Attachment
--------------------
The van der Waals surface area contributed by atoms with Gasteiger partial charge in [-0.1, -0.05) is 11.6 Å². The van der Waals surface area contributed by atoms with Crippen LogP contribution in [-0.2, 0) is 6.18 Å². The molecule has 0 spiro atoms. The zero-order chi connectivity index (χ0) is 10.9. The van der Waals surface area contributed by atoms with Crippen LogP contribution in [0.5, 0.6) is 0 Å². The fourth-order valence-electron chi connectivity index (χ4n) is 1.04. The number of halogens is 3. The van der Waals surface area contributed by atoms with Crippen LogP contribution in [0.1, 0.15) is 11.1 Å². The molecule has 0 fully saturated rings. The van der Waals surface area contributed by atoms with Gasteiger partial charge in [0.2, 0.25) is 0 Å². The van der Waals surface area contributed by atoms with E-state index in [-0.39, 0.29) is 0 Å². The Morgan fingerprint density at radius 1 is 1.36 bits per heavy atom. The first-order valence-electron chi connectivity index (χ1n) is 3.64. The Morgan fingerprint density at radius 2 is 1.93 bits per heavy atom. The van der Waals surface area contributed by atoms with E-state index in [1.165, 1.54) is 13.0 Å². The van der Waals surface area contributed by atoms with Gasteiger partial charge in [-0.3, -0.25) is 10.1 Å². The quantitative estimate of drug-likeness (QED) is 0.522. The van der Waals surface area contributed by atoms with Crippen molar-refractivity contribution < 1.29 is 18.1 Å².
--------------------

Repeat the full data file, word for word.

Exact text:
The van der Waals surface area contributed by atoms with Gasteiger partial charge in [-0.1, -0.05) is 11.6 Å². The van der Waals surface area contributed by atoms with Crippen LogP contribution in [-0.2, 0) is 6.18 Å². The molecule has 0 spiro atoms. The zero-order chi connectivity index (χ0) is 10.9. The van der Waals surface area contributed by atoms with Crippen LogP contribution in [0.5, 0.6) is 0 Å². The fourth-order valence-electron chi connectivity index (χ4n) is 1.04. The number of halogens is 3. The van der Waals surface area contributed by atoms with Crippen LogP contribution in [0.1, 0.15) is 11.1 Å². The molecule has 0 fully saturated rings. The van der Waals surface area contributed by atoms with Gasteiger partial charge in [0.2, 0.25) is 0 Å². The van der Waals surface area contributed by atoms with E-state index in [-0.39, 0.29) is 0 Å². The Morgan fingerprint density at radius 1 is 1.36 bits per heavy atom. The first-order valence-electron chi connectivity index (χ1n) is 3.64. The Morgan fingerprint density at radius 2 is 1.93 bits per heavy atom. The van der Waals surface area contributed by atoms with E-state index in [1.165, 1.54) is 13.0 Å². The van der Waals surface area contributed by atoms with Gasteiger partial charge in [-0.3, -0.25) is 10.1 Å². The quantitative estimate of drug-likeness (QED) is 0.522. The van der Waals surface area contributed by atoms with Crippen molar-refractivity contribution < 1.29 is 18.1 Å².